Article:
Library News and Notes: Back to school, back to the library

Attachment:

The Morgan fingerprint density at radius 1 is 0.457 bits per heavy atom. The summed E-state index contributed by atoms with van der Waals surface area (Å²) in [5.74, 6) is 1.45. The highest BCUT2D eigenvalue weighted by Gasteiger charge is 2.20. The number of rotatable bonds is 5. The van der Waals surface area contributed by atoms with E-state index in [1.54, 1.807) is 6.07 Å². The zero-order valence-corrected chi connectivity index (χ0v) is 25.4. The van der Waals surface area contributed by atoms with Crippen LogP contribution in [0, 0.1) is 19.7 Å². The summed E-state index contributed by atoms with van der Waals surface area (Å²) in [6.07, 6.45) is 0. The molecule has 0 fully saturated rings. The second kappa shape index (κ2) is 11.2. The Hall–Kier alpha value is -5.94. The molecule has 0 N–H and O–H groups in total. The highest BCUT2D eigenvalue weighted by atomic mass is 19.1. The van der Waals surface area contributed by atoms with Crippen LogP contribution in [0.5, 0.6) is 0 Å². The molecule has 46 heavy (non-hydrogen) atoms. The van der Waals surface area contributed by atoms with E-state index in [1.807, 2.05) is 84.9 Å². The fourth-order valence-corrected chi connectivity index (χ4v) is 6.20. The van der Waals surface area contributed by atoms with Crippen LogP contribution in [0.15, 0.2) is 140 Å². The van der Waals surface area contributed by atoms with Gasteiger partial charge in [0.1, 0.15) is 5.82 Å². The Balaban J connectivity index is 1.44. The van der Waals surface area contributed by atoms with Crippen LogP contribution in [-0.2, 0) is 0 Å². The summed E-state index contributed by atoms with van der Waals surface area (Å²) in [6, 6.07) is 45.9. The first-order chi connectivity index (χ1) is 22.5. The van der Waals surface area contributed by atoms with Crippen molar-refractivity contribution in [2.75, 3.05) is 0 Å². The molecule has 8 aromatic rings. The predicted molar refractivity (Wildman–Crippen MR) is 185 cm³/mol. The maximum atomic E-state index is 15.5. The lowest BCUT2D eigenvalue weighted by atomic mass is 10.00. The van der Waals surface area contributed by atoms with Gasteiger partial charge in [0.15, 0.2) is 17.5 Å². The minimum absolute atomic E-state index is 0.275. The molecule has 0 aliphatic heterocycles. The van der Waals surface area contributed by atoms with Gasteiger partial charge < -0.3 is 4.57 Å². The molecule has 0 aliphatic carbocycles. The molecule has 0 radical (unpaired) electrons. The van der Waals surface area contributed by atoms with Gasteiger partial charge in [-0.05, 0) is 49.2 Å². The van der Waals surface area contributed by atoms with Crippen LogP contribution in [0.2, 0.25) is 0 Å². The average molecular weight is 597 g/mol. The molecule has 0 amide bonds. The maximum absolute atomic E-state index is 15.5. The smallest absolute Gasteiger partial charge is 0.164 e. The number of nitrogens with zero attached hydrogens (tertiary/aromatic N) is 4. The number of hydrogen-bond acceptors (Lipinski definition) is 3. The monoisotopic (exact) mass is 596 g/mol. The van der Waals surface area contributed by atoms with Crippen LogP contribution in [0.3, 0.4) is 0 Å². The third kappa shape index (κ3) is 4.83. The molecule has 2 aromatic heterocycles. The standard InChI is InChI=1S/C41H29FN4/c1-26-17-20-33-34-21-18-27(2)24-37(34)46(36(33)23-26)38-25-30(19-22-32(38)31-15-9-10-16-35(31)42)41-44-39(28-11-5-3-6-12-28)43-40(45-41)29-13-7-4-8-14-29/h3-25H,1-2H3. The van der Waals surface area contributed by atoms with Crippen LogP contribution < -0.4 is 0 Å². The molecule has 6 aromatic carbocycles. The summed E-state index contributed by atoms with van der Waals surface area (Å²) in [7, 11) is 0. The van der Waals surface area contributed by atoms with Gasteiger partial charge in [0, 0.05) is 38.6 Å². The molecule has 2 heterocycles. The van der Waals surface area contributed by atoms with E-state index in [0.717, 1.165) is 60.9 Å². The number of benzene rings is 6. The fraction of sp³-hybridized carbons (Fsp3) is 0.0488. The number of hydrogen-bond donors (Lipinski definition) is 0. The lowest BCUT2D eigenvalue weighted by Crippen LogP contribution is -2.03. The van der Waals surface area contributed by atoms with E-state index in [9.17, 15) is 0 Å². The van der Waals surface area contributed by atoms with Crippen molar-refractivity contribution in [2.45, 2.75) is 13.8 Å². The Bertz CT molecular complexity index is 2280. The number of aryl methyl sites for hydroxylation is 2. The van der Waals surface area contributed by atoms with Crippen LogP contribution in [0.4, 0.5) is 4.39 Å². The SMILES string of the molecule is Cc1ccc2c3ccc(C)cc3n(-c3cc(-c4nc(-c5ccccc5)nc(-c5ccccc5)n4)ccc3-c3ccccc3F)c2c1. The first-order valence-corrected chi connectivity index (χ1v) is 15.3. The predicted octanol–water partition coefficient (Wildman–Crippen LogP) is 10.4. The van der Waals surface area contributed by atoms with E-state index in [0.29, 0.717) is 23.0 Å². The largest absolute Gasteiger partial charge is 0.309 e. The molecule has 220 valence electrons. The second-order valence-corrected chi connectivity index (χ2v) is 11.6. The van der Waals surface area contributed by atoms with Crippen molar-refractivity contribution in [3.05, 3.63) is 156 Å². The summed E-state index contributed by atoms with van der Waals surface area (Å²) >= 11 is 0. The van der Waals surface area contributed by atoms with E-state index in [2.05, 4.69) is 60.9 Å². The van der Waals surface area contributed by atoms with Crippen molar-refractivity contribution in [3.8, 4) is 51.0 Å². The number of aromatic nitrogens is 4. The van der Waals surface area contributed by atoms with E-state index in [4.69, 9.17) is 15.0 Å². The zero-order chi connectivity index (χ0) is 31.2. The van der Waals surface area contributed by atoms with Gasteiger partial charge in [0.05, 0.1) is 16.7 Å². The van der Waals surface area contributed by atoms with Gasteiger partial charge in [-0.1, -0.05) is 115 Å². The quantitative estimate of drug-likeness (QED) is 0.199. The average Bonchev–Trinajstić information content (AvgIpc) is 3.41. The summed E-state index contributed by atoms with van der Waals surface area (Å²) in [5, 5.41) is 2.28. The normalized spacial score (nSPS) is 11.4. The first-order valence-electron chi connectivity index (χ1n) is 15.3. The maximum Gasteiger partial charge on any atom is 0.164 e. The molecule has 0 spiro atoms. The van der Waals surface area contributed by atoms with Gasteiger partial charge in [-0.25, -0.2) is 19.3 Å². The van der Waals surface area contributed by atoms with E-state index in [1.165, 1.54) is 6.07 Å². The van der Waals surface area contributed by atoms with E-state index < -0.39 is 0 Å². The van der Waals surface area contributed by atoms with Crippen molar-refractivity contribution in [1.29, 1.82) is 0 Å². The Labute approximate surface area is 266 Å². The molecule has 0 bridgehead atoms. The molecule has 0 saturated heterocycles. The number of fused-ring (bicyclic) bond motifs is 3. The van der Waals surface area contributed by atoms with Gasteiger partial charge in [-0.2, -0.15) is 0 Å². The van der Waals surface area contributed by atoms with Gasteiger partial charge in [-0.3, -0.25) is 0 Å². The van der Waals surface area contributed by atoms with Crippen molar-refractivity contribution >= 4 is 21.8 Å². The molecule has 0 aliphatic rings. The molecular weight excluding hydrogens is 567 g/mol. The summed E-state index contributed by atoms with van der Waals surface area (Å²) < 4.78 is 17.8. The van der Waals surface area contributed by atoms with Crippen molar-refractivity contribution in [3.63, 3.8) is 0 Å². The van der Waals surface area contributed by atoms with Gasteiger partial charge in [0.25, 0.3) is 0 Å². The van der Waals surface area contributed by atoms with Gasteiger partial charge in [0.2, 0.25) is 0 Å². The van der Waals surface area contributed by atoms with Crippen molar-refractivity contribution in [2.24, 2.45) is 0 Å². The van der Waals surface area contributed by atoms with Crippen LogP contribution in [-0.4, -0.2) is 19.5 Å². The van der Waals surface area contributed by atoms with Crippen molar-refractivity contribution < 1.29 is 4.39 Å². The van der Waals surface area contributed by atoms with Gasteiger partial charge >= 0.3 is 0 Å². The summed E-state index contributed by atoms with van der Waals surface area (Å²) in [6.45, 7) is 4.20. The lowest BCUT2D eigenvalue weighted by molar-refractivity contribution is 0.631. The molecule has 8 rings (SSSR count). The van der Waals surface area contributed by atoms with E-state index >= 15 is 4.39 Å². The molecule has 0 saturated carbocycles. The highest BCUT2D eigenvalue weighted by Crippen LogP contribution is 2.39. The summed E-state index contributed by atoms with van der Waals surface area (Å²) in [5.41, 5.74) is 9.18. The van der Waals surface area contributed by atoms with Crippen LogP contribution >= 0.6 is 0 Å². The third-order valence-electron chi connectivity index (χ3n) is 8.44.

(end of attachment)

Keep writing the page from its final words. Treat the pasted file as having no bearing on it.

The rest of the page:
The library will be closed Monday for observance of the Labor Day holiday.September is National Library Card Sign-up Month. With 28,946 cardholders (5,934 youth and 23,012 adults over 18), more folks have and use library cards than those who have fishing and hunting licenses (6,084 combined) and even those who are registered voters (19,569). While these 2011 numbers demonstrate that the library is a busy place, there is an ongoing effort to improve. The library continues to make sure every student has a library card. Since the library card initiative was completed, Youth Services Director Amber Sady has visited schools and made sure to add kindergartners and new students. As a result of a grant, she also has visited third-grade classrooms to teach these young learners how to use the online tutoring program, BrainFuse. With schools now in session, vacations coming to an end and new routines falling into place, sign up for a library card and enjoy all of the free online and site benefits available with the smartest card around.Mind-Body Connection:Mental Wellness SeriesCounseling therapists Jeffrey Davis and Kristopher Komarek continue their monthly series at 6 p.m. Monday, Sept. 10, in the library auditorium. This month’s topic, “Structure and Routine,” focuses on the benefits, sanity for parents and a sense of safety and security for children with regular schedules and procedures. Studies from the Center on the Social and Emotional Foundations for Early Learning show: “Schedules and routines influence children’s emotional, cognitive, and social development. Predictable and consistent schedules in preschool classrooms help children feel secure and comfortable. Also, schedules and routines help children understand the expectations of the environment and reduce the frequency of behavior problems, such as tantrums and acts of aggression. Consistent routines are an effective tool that parents can use to prepare their children for life.” These local counselors provide insight and techniques to make life at home and at school function more smoothly.Bookmasters-ToastmastersBook Club The Book Club has selected Lake Tahoe author Todd Borg’s debut novel, “Tahoe Deathfall,” as its September read. Borg includes many recognizable locations, from Emerald Bay to Incline Village and Mount Rose. This series features Owen McKenna, a private investigator, and his Harlequin Great Dane, Spot. In this novel, McKenna investigates the death of a 6-year old girl. Eight years after the “accident,” her twin sister hires him to make sure the death was not a murder. The Book Club meets at 6 p.m. Thursday, Sept. 11, in the library auditorium.Ongoing eventsFor those interested in history, writing and publishing, two programs are available. The History Research Group meets at 10 a.m. Saturday, Sept.15, and the Sierra Publishers and Writers Group, with Pat Cuellar, meets at 2 p.m. the same day. Check this out and enjoy a delightful day of research and writing. Family Story Time is held at 10:15 and 10:45 a.m. on Wednesdays and Thursdays. Admission is free and tickets are available at the youth desk. Seating is limited to 30 and it is almost always full, so get there early.The Lego Club meets from 10 a.m. until noon Saturday, Sept. 8. Sign up at the youth desk. This very popular program had 65 participants last month, including many dads and granddads.


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